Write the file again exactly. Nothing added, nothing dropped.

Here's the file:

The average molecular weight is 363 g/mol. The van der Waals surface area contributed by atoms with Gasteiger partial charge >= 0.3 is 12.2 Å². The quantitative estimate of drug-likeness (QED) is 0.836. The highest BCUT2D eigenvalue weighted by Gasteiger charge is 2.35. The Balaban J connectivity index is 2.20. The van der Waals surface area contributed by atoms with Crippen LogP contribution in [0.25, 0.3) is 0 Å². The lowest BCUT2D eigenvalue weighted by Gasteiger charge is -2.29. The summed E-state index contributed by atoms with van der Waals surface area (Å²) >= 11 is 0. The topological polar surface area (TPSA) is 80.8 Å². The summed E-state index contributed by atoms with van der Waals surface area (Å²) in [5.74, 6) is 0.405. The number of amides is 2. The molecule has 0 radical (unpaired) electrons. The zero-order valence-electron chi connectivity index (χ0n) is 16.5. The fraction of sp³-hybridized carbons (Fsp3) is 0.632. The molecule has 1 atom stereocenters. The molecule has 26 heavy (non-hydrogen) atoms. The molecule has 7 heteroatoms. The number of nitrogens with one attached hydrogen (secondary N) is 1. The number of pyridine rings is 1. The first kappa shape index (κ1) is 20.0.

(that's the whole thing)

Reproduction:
The average molecular weight is 363 g/mol. The van der Waals surface area contributed by atoms with Gasteiger partial charge >= 0.3 is 12.2 Å². The quantitative estimate of drug-likeness (QED) is 0.836. The highest BCUT2D eigenvalue weighted by Gasteiger charge is 2.35. The Balaban J connectivity index is 2.20. The van der Waals surface area contributed by atoms with Crippen LogP contribution in [0.25, 0.3) is 0 Å². The lowest BCUT2D eigenvalue weighted by Gasteiger charge is -2.29. The summed E-state index contributed by atoms with van der Waals surface area (Å²) >= 11 is 0. The topological polar surface area (TPSA) is 80.8 Å². The summed E-state index contributed by atoms with van der Waals surface area (Å²) in [5.74, 6) is 0.405. The number of amides is 2. The molecule has 0 radical (unpaired) electrons. The zero-order valence-electron chi connectivity index (χ0n) is 16.5. The fraction of sp³-hybridized carbons (Fsp3) is 0.632. The molecule has 1 atom stereocenters. The molecule has 26 heavy (non-hydrogen) atoms. The molecule has 7 heteroatoms. The number of nitrogens with one attached hydrogen (secondary N) is 1. The number of pyridine rings is 1. The first kappa shape index (κ1) is 20.0.